On Wednesday, as China's foreign minister visited with a promise to invest another $40 billion in the country, Nigeria asked Taiwanese trade officials to move their representative office from the Nigerian capital, Abuja, to Lagos, the commercial hub.
Nigeria's request reiterated its support for Beijing's "One China" policy, which demands that countries break official relations with Taiwan, as Beijing pulls economic levers in Africa and elsewhere to woo nations away from the island it regards as rebel-held territory within Chinese borders. And since the US presidential election, President-elect Donald Trump has heightened tensions between the US and China by suggesting that his administration could reconsider nearly four decades of American support for "One China" – a provocation that some analysts say has spurred China's recent actions.
"The foreign ministry seriously objects and condemns the unreasonable actions by the Nigerian government," Taiwan said Thursday in a statement urging Nigeria to reconsider its decision.
After meeting Wednesday with his Chinese counterpart, Nigerian Foreign Minister Geoffrey Onyeama said Taiwan would have no diplomatic representation whatsoever in Nigeria and that "a trade mission with a skeletal staff" would operate in Lagos, as state news agency NAN reported.
Nigeria would not be the first nation in recent weeks to snub Taiwan after meeting with Chinese officials. São Tomé and Príncipe, an island nation off the west coast of Africa, decided last month to cut diplomatic ties with the island – an act Taiwan condemned as an "abrupt and unfriendly decision."
By switching its diplomatic recognition to China, São Tomé and Príncipe left only two formal Taiwan allies in Africa. Globally, just 22 states formally recognize Taiwan.
Wang Kao-cheng, the dean of the Tamkang University College of International Studies in Taiwan, said Mr. Trump's comments on the "One China" policy – and other recent changes to the trilateral relationship among Taiwan, the US, and China – might have triggered Beijing's efforts in São Tomé and Príncipe, as The Taipei Times reported.
Trump, a billionaire real estate mogul and self-described dealmaker, recently spoke of US-China relations in business terms.
"I fully understand the 'One China' policy, but I don't know why we have to be bound by a 'One China' policy unless we make a deal with China having to do with other things, including trade," he told "Fox News Sunday" last month, as Reuters reports.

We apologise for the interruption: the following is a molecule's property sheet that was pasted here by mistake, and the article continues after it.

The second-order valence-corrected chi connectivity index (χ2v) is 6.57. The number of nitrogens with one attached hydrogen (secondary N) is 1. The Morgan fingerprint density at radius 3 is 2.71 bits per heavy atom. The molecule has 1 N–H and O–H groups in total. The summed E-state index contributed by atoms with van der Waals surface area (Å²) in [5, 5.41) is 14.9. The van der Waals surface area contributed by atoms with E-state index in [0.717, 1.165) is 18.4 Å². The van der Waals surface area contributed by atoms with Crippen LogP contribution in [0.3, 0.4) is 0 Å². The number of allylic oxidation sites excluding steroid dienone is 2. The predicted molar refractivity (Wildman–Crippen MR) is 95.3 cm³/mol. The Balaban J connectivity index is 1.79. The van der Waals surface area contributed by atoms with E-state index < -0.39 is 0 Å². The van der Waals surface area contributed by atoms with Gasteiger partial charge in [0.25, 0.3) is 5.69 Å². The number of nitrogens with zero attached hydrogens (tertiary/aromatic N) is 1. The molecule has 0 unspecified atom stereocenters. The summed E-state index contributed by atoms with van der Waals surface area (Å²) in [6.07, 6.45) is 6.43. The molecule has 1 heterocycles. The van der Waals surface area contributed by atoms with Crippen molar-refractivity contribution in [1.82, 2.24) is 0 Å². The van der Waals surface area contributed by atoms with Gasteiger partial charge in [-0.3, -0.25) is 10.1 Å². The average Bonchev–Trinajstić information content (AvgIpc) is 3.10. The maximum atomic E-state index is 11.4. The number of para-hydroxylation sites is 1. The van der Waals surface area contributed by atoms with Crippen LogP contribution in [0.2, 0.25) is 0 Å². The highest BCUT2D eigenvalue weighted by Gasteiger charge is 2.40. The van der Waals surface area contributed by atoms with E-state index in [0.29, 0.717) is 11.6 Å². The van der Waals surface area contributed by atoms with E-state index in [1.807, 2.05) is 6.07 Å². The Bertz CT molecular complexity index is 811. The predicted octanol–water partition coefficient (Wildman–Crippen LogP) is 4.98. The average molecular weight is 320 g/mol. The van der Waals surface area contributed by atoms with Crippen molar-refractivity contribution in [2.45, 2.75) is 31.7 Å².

If he pushes too hard or too far, however, Trump's words and deeds could lead to a military confrontation, some US analysts warned.
"China is more likely to let the whole relationship with the United States deteriorate in order to show its resolve on the Taiwan issue," Jessica Chen Weiss, an associate professor of government at Cornell University and an expert in Chinese nationalism, told Reuters. "When the decision to end a decades-long practice is made with so little warning and clear communication, it raises the likelihood of misunderstanding and miscalculation and sets the stage for a crisis between the United States and China over Taiwan."
As a gesture of military might just this week, China sailed its sole aircraft carrier Wednesday through the Taiwan Strait.
The Global Times, an influential tabloid published by the ruling Communist Party's official People's Daily, said in an editorial that the "One China" policy is nonnegotiable and that Trump was "naive like a child on diplomacy" for suggesting otherwise, as Reuters reported. The paper said the Chinese mainland would launch "decisive new policies toward Taiwan" in due time.
"We will prove," it said, "that all along the United States has been unable to dominate the Taiwan Strait and Trump's desire to sell the 'one China' policy for commercial interests is a childish urge."
This report contains material from Reuters and the Associated Press.